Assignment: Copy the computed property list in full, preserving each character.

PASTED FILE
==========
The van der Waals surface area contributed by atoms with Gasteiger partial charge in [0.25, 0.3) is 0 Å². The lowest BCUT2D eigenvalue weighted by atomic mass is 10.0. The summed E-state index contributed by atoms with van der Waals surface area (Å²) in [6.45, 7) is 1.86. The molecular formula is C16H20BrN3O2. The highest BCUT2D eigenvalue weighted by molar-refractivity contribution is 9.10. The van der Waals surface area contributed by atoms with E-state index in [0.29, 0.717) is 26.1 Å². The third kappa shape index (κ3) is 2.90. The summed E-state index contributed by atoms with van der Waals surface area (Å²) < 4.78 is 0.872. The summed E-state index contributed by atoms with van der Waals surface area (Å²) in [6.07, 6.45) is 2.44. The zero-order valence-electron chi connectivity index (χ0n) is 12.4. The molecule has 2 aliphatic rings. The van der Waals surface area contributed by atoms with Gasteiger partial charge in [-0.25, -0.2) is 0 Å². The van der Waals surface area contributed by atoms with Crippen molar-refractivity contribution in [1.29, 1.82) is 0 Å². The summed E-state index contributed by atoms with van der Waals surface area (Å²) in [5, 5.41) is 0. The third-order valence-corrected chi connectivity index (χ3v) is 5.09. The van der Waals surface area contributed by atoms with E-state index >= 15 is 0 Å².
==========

The van der Waals surface area contributed by atoms with Gasteiger partial charge in [0.25, 0.3) is 0 Å². The lowest BCUT2D eigenvalue weighted by atomic mass is 10.0. The summed E-state index contributed by atoms with van der Waals surface area (Å²) in [6.45, 7) is 1.86. The molecular formula is C16H20BrN3O2. The highest BCUT2D eigenvalue weighted by molar-refractivity contribution is 9.10. The van der Waals surface area contributed by atoms with E-state index in [0.29, 0.717) is 26.1 Å². The third kappa shape index (κ3) is 2.90. The summed E-state index contributed by atoms with van der Waals surface area (Å²) < 4.78 is 0.872. The summed E-state index contributed by atoms with van der Waals surface area (Å²) in [6.07, 6.45) is 2.44. The zero-order valence-electron chi connectivity index (χ0n) is 12.4. The molecule has 2 aliphatic rings. The van der Waals surface area contributed by atoms with Gasteiger partial charge in [-0.25, -0.2) is 0 Å². The van der Waals surface area contributed by atoms with Crippen molar-refractivity contribution in [1.29, 1.82) is 0 Å². The summed E-state index contributed by atoms with van der Waals surface area (Å²) in [5, 5.41) is 0. The third-order valence-corrected chi connectivity index (χ3v) is 5.09. The van der Waals surface area contributed by atoms with E-state index >= 15 is 0 Å².